Prisoners of Zion. 1977.

Yosef Begun

Born in 1932, in Moscow, in a assimilated family, though his father was brought up in a Belorussian Jewish shtetle and even studied in a yeshiva. In the mid-sixties, trying to comprehend the terrors of Holocaust and in search of his Jewish roots he met an old Jew, a member of a synagogue, and started to take Hebrew lessons from him. Later, after the Six-Days War he got acquainted with Moscow Zionists – K. Malkin, D. Havkin, V. Svechinsky, etc. He continued to learn Hebrew, was engaged in distribution of Zionist literature and participated in the meetings of Zionists. In January of 1971 he signed a letter of protest against the harsh sentences to the members of the "Aircraft Trial", and as a result of this lost his job. In March of 1971 he tried to apply for the exit visa to go to Israel, but they refused even accept his documents. Finally in several months the documents have been accepted, but he was denied the exit visa because of the "knowledge of the classified information». The first time he was arrested in March, 1977, for «a parasitic way of life» (though he applied to the authorities with the request for an official recognition of teaching of Hebrew as a labour activity). He was sentenced to 2 years in exile to a mining town of Burkania near Magadan, but was released in a year, because the time, which he spent in jail waiting for the trial, had been taken into the account. The second time he was arrested in May 1978 for the infringement of the rules of residing (he visited Moscow where his wife with two minor children lived) and sentenced to 3 years of exile to Kolyma. He was released in August of 1980, but it was forbidden to him to live nearer then «101 kilometers» from Moscow. The third time he was arrested on the 7th of November, 1982 on charge of «anti-Soviet propaganda and propagation for the purpose of sabotaging the Soviet power» and sentenced to 7 years in a high-security camp of the Gulag plus 5 years of exile. Served his time in the Chistopol prison. Released in February, 1987, and in January, 1988 left for Israel. Lives in Jerusalem.

The information was provided by Josef Begun.

Nathan and Avital Sharansky

Anatoly (Nathan) Sharansky was born in 1948 in the city of Stalino (Donetsk). In 1972 he graduated from the the prestigious Institute of Physics and Technology and entered the job in the Institute of Oil and Gas. In 1973 Sharansky applied for an exit visa to go to Israel, but was refused on the “security” grounds. In 1973-1977 he actively participated in the Jewish nationalistic movement in the USSR, took part in the scientific seminars of Jewish refuseniks, studied Hebrew, turned to the various Soviet offices with complaints, and later wrote letter and appeals to the Western public figures and took part in the demonstrations of refuseniks. In 1975 he became a member of the Moscow Helsinki Group (Public Group for the Assistance in Implementation of the Helsinki Accords in the USSR), represented the refuseniks as well as dissidents (of National Affairs) to the foreign press, diplomats, politicians. He transferred to the foreign correspondents in Moscow the facts of harassment faced by Jewish activists (this information was collected by Dina Beilin), and the information of numerous violations of human rights made by the Soviet authorities. Because of this activity Sharansky was under the round-the-clock outright surveillance and several times subjected to short-term detention. He remained prominently involved in Jewish refusenik activities until his arrest in 1977. Convicted in 1978 of treason and spying on behalf of the United States, Sharansky was sentenced to thirteen years of imprisonment. He spent 16 months in Moscow's Lefortovo prison, frequently in solitary confinement and in a special “torture cell,” before being transferred to a notorious prison camp in the Gulag. On the 22nd of January 22, 1977, Soviet television showed a film called "Buyers of Souls", which pictured Jewish activists, including Sharansky as the "paid agents of international Zionism." On the 4th of March, 1977 the newspaper «Izvestia» published an article where Sharansky and several other activists of Aliyah were accused in espionage against the Soviet Union on behalf of the CIA. On March 15 Sharansky was arrested and charged with espionage and treason, the sentence for which was from 10 years in prison to the capital punishment. The charge of espionage had been built on the assumption, that the information transferred by Sharansky to the West contained the facts about the refusenik scientists, the areas of their expertise and, sometimes, the names of the firms of the military-industrial complex, where they worked before the refusal.The trial took place from July 4th till July 14th 1978, after months of investigation, which did not break Sharansky. Sharansky had to defend himself, because the lawyer hired by his family was not allowed in the process, and from the lawyer, provided by the KGB, Sharansky refused. He was sentenced to 13 years in prison. In prison he was often put in solitary confinement for the protests against illegal actions of wardens, repeatedly declared hunger strikes, one of which lasted 110 days. A strong campaign in support of Sharansky, in which his wife Avital played the leading role, made his name widely known in the free world. The heads of states during meetings with Soviet leaders raised the question of his release. Finally on February 11th , 1986 Sharansky was exchanged for a Soviet spy caught in the USA, after which he arrived to Israel.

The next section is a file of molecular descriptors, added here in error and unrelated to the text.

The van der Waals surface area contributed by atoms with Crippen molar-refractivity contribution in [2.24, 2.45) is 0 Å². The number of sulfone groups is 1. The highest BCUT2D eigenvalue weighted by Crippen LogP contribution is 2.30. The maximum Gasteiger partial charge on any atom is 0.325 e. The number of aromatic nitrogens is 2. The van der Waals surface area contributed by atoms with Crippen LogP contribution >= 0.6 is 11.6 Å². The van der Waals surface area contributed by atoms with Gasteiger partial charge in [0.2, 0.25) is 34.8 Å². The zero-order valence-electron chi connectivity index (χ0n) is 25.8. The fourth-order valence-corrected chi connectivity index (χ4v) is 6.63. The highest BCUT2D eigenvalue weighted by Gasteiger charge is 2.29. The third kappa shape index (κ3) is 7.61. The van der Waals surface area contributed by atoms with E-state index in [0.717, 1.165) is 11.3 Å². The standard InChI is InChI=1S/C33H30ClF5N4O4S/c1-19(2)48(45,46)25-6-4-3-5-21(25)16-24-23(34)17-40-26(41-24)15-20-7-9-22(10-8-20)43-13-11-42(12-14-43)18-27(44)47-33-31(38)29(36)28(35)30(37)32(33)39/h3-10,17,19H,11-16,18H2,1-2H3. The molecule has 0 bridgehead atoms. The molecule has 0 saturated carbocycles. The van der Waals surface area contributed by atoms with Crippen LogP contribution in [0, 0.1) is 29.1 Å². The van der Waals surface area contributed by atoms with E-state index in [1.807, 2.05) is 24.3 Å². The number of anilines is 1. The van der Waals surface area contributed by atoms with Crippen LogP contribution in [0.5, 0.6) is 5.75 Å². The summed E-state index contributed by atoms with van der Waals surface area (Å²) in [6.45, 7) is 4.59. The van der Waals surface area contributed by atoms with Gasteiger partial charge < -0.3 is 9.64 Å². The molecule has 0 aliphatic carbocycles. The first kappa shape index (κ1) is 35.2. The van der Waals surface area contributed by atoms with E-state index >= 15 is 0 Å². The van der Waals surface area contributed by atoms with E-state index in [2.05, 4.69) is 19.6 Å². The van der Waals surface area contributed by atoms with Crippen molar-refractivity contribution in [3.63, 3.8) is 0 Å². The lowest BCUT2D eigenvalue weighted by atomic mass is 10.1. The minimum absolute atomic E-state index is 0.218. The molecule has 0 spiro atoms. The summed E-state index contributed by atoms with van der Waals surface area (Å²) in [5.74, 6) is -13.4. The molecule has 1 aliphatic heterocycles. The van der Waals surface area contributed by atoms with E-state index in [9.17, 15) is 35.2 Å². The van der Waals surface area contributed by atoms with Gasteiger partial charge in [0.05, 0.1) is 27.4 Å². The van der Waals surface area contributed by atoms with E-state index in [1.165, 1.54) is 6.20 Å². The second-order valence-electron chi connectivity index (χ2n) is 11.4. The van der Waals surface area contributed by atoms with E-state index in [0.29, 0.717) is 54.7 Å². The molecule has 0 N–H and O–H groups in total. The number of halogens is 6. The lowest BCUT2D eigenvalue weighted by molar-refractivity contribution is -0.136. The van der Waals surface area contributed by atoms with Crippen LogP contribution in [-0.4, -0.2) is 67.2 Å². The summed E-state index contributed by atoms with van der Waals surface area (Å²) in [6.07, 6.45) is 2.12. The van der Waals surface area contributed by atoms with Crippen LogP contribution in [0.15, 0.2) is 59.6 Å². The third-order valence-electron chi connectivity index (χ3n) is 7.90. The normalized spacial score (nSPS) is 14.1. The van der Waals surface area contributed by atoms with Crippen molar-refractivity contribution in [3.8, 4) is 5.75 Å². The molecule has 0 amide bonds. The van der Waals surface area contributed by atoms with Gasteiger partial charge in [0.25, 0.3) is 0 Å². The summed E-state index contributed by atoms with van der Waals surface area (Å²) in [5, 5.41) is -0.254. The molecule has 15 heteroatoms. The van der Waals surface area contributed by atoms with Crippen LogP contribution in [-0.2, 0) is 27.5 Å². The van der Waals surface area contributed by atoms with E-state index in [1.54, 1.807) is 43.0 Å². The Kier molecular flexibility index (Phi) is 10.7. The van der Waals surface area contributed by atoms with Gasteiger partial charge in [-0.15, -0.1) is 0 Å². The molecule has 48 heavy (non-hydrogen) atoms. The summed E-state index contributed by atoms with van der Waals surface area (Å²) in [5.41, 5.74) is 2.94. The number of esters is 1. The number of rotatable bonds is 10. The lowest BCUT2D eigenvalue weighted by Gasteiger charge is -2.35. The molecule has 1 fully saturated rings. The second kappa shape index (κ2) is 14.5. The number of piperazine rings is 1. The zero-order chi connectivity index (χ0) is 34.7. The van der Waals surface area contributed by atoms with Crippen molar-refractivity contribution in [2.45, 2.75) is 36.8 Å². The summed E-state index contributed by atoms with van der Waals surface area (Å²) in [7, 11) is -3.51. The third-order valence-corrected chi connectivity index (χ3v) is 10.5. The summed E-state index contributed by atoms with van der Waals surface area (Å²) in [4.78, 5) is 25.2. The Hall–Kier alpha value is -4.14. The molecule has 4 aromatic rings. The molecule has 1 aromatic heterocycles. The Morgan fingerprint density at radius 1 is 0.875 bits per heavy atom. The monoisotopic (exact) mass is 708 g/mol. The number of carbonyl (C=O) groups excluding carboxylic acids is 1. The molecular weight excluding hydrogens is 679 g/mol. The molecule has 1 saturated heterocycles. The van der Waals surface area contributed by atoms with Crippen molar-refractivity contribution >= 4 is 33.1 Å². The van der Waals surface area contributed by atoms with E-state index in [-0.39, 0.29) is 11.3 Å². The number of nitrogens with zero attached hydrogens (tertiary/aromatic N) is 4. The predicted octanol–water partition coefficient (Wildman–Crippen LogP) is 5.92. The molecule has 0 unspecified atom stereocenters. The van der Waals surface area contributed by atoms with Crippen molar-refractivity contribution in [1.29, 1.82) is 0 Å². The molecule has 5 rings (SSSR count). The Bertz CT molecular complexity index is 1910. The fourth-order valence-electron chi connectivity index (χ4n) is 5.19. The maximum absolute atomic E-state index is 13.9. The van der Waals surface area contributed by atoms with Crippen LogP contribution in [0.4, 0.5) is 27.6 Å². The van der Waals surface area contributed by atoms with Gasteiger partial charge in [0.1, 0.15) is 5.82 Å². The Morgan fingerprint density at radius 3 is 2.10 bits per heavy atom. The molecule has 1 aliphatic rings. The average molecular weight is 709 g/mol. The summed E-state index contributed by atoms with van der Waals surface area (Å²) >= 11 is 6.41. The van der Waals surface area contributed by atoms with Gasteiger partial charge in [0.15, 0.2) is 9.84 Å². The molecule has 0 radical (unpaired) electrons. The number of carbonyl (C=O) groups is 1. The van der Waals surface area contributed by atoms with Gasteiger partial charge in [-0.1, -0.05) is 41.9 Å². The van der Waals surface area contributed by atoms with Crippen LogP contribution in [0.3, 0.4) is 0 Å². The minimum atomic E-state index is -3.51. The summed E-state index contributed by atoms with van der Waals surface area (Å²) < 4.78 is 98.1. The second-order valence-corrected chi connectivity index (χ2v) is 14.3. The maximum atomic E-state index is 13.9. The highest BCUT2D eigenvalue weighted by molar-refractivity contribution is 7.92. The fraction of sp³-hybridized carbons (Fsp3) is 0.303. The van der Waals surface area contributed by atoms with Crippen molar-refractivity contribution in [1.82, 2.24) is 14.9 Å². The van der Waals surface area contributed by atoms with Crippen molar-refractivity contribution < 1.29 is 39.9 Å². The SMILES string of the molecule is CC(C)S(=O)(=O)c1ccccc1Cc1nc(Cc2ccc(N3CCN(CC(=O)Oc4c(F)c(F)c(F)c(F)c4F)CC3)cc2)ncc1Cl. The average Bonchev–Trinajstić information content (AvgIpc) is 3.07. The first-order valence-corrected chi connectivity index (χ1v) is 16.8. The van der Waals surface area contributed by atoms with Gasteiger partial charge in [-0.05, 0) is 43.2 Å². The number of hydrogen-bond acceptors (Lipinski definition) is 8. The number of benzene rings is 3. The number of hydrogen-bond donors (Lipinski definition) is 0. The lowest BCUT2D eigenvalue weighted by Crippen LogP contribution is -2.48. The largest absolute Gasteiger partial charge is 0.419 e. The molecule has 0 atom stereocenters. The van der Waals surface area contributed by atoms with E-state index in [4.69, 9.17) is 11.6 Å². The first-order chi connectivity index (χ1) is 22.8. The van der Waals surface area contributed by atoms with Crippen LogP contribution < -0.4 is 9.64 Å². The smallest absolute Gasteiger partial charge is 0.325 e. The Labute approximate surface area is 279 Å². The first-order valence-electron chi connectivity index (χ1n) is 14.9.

The text was compiled based on the article in the Electronic Jewish Encyclopedia,

To the page "Prisoners of Zion"